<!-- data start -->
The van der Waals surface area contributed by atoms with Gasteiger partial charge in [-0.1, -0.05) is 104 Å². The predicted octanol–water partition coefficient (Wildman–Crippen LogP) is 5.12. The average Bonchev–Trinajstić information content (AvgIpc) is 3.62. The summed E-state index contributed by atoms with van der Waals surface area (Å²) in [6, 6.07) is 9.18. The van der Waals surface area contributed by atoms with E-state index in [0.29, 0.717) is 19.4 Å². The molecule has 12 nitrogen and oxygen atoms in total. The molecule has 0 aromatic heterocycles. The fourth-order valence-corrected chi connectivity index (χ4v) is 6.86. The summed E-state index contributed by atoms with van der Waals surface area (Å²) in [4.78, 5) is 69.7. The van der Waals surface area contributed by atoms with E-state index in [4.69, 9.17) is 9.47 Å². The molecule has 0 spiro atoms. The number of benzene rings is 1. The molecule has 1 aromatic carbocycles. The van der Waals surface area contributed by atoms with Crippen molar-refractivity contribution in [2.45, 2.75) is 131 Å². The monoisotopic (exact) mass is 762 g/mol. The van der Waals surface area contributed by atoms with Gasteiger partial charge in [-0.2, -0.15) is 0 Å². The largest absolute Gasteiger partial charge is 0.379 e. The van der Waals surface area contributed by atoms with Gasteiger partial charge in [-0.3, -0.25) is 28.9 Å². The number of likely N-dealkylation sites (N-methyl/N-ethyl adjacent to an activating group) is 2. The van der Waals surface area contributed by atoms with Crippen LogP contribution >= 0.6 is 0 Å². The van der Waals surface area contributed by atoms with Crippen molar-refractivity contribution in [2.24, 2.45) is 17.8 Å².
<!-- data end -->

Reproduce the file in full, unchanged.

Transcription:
The van der Waals surface area contributed by atoms with Gasteiger partial charge in [-0.1, -0.05) is 104 Å². The predicted octanol–water partition coefficient (Wildman–Crippen LogP) is 5.12. The average Bonchev–Trinajstić information content (AvgIpc) is 3.62. The summed E-state index contributed by atoms with van der Waals surface area (Å²) in [6, 6.07) is 9.18. The van der Waals surface area contributed by atoms with E-state index in [0.29, 0.717) is 19.4 Å². The molecule has 12 nitrogen and oxygen atoms in total. The molecule has 0 aromatic heterocycles. The fourth-order valence-corrected chi connectivity index (χ4v) is 6.86. The summed E-state index contributed by atoms with van der Waals surface area (Å²) in [4.78, 5) is 69.7. The van der Waals surface area contributed by atoms with E-state index in [4.69, 9.17) is 9.47 Å². The molecule has 0 spiro atoms. The number of benzene rings is 1. The molecule has 1 aromatic carbocycles. The van der Waals surface area contributed by atoms with Crippen molar-refractivity contribution in [2.45, 2.75) is 131 Å². The monoisotopic (exact) mass is 762 g/mol. The van der Waals surface area contributed by atoms with Gasteiger partial charge in [-0.2, -0.15) is 0 Å². The largest absolute Gasteiger partial charge is 0.379 e. The van der Waals surface area contributed by atoms with Gasteiger partial charge in [-0.3, -0.25) is 28.9 Å². The number of likely N-dealkylation sites (N-methyl/N-ethyl adjacent to an activating group) is 2. The van der Waals surface area contributed by atoms with Crippen LogP contribution >= 0.6 is 0 Å². The van der Waals surface area contributed by atoms with Crippen molar-refractivity contribution in [2.24, 2.45) is 17.8 Å².